Saturday 22 October 2016

The Hayes Theory

Many people researching their genealogy trace their ancestors with relative ease, backing up their findings with reams of supporting ‘proof’. Our family history, on the other hand, is an ever-broken jigsaw. First, every piece must be painstakingly found and, even then, there’s little certainty it truly belongs in our ancestral puzzle.

Take my great-great-grandmother, Bridget Hynes, for example. When I first started researching her family, I knew nothing about her. She married John Wynne on 16 September 1849, in Dublin, but their marriage document contained no information about her family. Tracing her life forward revealed little else. One major clue - her granddaughter’s claim she was from Co. Limerick - was verified by the Irish prison registers. And, when she died in December 1895, she was said to have been 64 years old, so born about 1831. That’s everything I could find out about her origins.

And, Limerick was a big place. It was far too big to start looking for a Bridget Hynes - any Bridget Hynes - baptised there, probably in or around 1831. How would I know if I came upon the right child?  ‘Bridget Hynes’ seemed like an insurmountable dead-end!

Now, after years of research, I’ve gradually pieced together a picture of her family. She had a sister Catherine (Hynes) Tucker and a brother Edward Hynes. They proved to be the key to unlocking some of the secrets of Bridget’s past – including her parent’s names.

We know for sure Bridget and Catherine were sisters. The Tuckers and the Wynnes often acted as Godparents for each other’s children, providing evidence of a close relationship. Plus, a letter to Bridget’s daughter Mary, in Colorado, was signed ‘your fond aunt, Kate Tucker’. 

When Catherine married James Tucker on 1 June 1857 in Dublin, her father, John Hynes, had an address in Limerick city. And, Margaret Hynes, of about the right age and presumably her mother, shares Catherine’s grave at Glasnevin Cemetery.

There’s also little doubt Edward Hynes was Bridget and Catherine’s brother. When he married Bridget Rodgers in February 1868, in Dublin, his parents were said to have been John and Margaret Hynes. At the time, Edward lived at 104 Thomas Street, the same address where Bridget’s son Patrick Wynne was born just one month earlier. And, Catherine’s husband, James Tucker, witnessed their marriage. Frustratingly, no record was kept of his mother’s maiden name. 

Their marriage register showed the bride’s parents were ‘dead’, while Edward’s lived at 104 Thomas Street. So, at least one of Edward’s parents left Limerick for Dublin and was alive in 1868. And, we know Margaret Hynes, the widow of a carpenter, died in Dublin in 1884, but we do not yet know when or where John Hynes died. He was not found in the burial register for Glasnevin Cemetery, suggesting he may have died back in Limerick.

Still, as the names of five people in Bridget’s immediate family are now known, it makes her a tad more recognisable, should her baptism be found. And, a search of the main online church registers across Ireland yielded only one child named Bridget, daughter of John and Margaret Hynes, baptised within ten years of 1831. Plus, her baptism took place in St Mary’s Parish - in Limerick city - on 6 July 1830. Her mother’s maiden name was Margaret HAYES.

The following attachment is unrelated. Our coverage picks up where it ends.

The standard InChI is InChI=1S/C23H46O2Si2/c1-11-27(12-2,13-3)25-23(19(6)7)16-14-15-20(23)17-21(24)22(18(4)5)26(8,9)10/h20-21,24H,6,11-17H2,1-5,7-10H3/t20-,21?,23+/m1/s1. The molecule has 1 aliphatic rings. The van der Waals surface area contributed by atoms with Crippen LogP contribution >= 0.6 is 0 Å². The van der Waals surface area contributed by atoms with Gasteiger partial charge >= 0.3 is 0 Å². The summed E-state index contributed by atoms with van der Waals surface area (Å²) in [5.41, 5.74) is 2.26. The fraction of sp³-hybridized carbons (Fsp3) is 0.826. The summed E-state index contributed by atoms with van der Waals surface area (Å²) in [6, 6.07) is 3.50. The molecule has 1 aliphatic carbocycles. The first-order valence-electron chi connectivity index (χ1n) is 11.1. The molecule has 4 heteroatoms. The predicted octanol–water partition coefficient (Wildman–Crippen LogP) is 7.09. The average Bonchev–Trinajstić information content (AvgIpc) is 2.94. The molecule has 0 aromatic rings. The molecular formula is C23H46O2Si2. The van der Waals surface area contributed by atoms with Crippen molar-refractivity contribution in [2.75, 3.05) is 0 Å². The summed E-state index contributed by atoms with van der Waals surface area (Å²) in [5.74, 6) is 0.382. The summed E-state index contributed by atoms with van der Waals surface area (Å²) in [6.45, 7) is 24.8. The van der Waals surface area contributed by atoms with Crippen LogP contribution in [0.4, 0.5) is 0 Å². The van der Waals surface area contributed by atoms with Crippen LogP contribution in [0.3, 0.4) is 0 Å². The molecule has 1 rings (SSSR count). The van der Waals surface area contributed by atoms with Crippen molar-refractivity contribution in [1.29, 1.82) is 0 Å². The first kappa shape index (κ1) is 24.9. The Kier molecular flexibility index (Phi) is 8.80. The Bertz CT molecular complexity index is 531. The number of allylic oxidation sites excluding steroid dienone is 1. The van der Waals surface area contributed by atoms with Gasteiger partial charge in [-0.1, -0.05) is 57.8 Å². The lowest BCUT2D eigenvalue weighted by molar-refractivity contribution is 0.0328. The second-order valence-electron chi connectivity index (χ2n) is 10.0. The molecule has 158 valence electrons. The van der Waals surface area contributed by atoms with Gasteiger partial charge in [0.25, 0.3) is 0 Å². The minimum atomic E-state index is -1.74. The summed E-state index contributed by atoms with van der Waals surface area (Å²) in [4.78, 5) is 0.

Were these my ancestors? It is certainly a close match – right names, right time, right place and nothing to rule it out.

John Hynes and Margaret Hayes baptised two other children in St Mary’s Limerick - their son John on 13 June 1833, followed by their son Edmond on 25 August 1835. There was no sign of a daughter named Catherine, our Bridget’s known sister, but, the name Edmond was a common variant of Edward, her brother.  Another match!

John Hynes and Margaret Hayes married in St Mary’s in Limerick on 5 February 1826, leaving a gap where other children may have been born. Although nothing links them definitively to our known Hynes family in Dublin, they remain the couple deemed most likely to have been my ancestors. I’m still waiting to find that one crucial piece of the jigsaw that proves they belong in this picture.  
© Black Raven Genealogy


  1. Dara, I know that putting together our families is like putting together a jigsaw puzzle but your puzzle must have very tiny pieces! You are certainly skilled to have assembled what you have so far. Good luck with finding more.

    1. Thanks Colleen, maybe more dogged-minded than skilled!

  2. Knowing how difficult it is to identify the right "Bridget," I'm impressed at the level of detail you were able to assemble! Good luck with the last crucial piece of the puzzle.

    1. Thank you, Marian. Someday, something will give, I'm sure.

  3. This is a healthy reminder that when we think there is NOTHING on a particular ancestor, there really is SOMETHING. I have to keep reminding myself.

    1. I have to keep reminding myself that too, Wendy, though for some ancestors, it's certainly harder than for others.

  4. Sounds like you're on the right track, hope that last piece shows up soon for you.


I'd love to hear your thoughts on this!